πŸ•΅οΈβ€β™‚οΈ The employee from the company's finance department received a phishing message in mid-January, seemingly from the UK-based CFO, instructing a secret transaction. Despite initial doubts, the employee was deceived during a group video conference, where the scammers utilised deepfake technology to create lifelike representations of known company figures.

πŸ’Ό Following the scammers' instructions, the victim made 15 transfers totaling HK$200 million to five Hong Kong bank accounts. The entire episode unfolded over a week before the victim realised it was a scam upon consulting the company's headquarters.

πŸ“½οΈ During the video conference, the scammers utilised deepfake voices to imitate the targets reading from a script, adding a layer of deception. The scammers maintained contact with the victim through various channels, emphasising the sophistication of their tactics.

πŸ›‘ Police are investigating the incident, highlighting the evolving threat landscape and the nefarious use of deepfake technology. Senior Inspector Tyler Chan Chi-wing urged vigilance, suggesting methods to verify authenticity, such as requesting movement or posing questions.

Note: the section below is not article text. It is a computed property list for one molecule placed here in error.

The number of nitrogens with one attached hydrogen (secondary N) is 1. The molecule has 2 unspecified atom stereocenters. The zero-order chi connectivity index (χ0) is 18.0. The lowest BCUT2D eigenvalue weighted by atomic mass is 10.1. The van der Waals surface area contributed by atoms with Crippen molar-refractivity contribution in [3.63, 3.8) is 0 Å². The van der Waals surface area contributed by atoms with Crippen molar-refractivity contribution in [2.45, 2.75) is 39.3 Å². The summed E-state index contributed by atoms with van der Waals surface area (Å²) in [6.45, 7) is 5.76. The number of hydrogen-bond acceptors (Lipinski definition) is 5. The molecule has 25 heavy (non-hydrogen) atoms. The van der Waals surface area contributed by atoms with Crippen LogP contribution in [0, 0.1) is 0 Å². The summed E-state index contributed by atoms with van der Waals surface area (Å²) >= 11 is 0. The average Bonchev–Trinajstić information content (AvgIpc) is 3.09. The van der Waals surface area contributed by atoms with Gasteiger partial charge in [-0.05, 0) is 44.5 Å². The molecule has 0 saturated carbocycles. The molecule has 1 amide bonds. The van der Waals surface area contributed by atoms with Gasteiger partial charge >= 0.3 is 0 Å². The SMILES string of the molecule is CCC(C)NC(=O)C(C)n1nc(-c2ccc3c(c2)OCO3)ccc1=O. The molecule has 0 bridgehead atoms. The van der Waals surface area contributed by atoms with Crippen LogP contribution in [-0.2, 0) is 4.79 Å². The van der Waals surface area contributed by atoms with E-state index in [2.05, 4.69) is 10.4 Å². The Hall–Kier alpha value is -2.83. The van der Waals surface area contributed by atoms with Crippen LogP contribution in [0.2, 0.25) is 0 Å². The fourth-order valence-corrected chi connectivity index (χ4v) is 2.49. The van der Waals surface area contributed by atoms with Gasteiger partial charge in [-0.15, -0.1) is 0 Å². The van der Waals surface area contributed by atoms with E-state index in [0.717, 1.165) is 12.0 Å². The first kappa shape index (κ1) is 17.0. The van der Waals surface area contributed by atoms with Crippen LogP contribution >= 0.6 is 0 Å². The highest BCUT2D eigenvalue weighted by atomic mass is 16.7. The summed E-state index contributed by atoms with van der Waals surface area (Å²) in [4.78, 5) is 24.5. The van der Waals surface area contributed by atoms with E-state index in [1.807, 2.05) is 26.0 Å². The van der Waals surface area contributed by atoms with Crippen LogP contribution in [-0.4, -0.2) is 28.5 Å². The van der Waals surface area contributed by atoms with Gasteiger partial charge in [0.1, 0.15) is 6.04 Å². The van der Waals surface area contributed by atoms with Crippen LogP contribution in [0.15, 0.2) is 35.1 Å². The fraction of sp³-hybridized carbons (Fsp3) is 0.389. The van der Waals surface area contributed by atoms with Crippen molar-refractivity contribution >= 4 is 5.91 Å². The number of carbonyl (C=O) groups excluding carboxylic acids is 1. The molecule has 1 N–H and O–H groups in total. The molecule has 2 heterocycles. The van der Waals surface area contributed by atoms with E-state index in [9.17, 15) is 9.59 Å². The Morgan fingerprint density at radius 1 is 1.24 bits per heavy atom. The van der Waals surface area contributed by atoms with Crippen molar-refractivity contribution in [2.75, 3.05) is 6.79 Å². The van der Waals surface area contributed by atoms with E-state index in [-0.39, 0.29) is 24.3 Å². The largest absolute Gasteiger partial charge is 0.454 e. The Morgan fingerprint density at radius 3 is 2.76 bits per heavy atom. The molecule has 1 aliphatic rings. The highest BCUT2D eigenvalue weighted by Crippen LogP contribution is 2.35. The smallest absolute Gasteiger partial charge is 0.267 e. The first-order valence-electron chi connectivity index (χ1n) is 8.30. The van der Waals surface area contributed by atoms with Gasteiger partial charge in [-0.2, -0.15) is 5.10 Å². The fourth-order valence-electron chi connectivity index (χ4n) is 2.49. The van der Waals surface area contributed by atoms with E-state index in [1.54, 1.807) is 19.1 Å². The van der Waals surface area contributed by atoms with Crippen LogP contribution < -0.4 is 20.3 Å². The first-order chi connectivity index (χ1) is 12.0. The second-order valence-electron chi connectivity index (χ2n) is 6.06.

πŸ’» In response to the rising threat, police plan to expand their alert system covering the Faster Payment System (FPS) to warn users about potential scam-related transfers. The alert system, covering 35 banks and nine stored-value services, will be extended to local instant money transfers online and offline by the second half of the year.

🚫 Stay informed, stay vigilant, and share this cautionary tale to protect against emerging cyber threats! πŸŒπŸ”’ We’re living in a Brave New World πŸ’€

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So long and thanks for reading all the phish!